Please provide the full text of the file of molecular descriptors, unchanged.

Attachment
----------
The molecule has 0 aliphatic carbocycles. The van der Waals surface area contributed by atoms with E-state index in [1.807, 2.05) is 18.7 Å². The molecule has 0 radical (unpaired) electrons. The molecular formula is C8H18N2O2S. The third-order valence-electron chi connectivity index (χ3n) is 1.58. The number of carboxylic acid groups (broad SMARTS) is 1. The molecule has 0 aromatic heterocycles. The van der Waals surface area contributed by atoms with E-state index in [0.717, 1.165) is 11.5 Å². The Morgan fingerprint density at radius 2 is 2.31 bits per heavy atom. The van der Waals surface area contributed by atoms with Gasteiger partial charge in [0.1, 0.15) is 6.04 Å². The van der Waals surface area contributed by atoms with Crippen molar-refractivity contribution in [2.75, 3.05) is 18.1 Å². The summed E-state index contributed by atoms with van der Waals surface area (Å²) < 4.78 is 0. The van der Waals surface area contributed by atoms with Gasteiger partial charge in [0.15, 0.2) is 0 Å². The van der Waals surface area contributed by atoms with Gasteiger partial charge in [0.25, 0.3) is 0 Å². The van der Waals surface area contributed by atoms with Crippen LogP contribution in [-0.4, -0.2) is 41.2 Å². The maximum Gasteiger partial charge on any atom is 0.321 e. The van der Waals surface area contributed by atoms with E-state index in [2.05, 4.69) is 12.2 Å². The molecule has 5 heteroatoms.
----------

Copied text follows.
The molecule has 0 aliphatic carbocycles. The van der Waals surface area contributed by atoms with E-state index in [1.807, 2.05) is 18.7 Å². The molecule has 0 radical (unpaired) electrons. The molecular formula is C8H18N2O2S. The third-order valence-electron chi connectivity index (χ3n) is 1.58. The number of carboxylic acid groups (broad SMARTS) is 1. The molecule has 0 aromatic heterocycles. The van der Waals surface area contributed by atoms with E-state index in [0.717, 1.165) is 11.5 Å². The Morgan fingerprint density at radius 2 is 2.31 bits per heavy atom. The van der Waals surface area contributed by atoms with Gasteiger partial charge in [0.1, 0.15) is 6.04 Å². The van der Waals surface area contributed by atoms with Crippen molar-refractivity contribution in [2.75, 3.05) is 18.1 Å². The summed E-state index contributed by atoms with van der Waals surface area (Å²) < 4.78 is 0. The van der Waals surface area contributed by atoms with Gasteiger partial charge in [0.15, 0.2) is 0 Å². The van der Waals surface area contributed by atoms with Gasteiger partial charge in [0.25, 0.3) is 0 Å². The van der Waals surface area contributed by atoms with Crippen LogP contribution in [-0.4, -0.2) is 41.2 Å². The maximum Gasteiger partial charge on any atom is 0.321 e. The van der Waals surface area contributed by atoms with E-state index in [2.05, 4.69) is 12.2 Å². The molecule has 5 heteroatoms.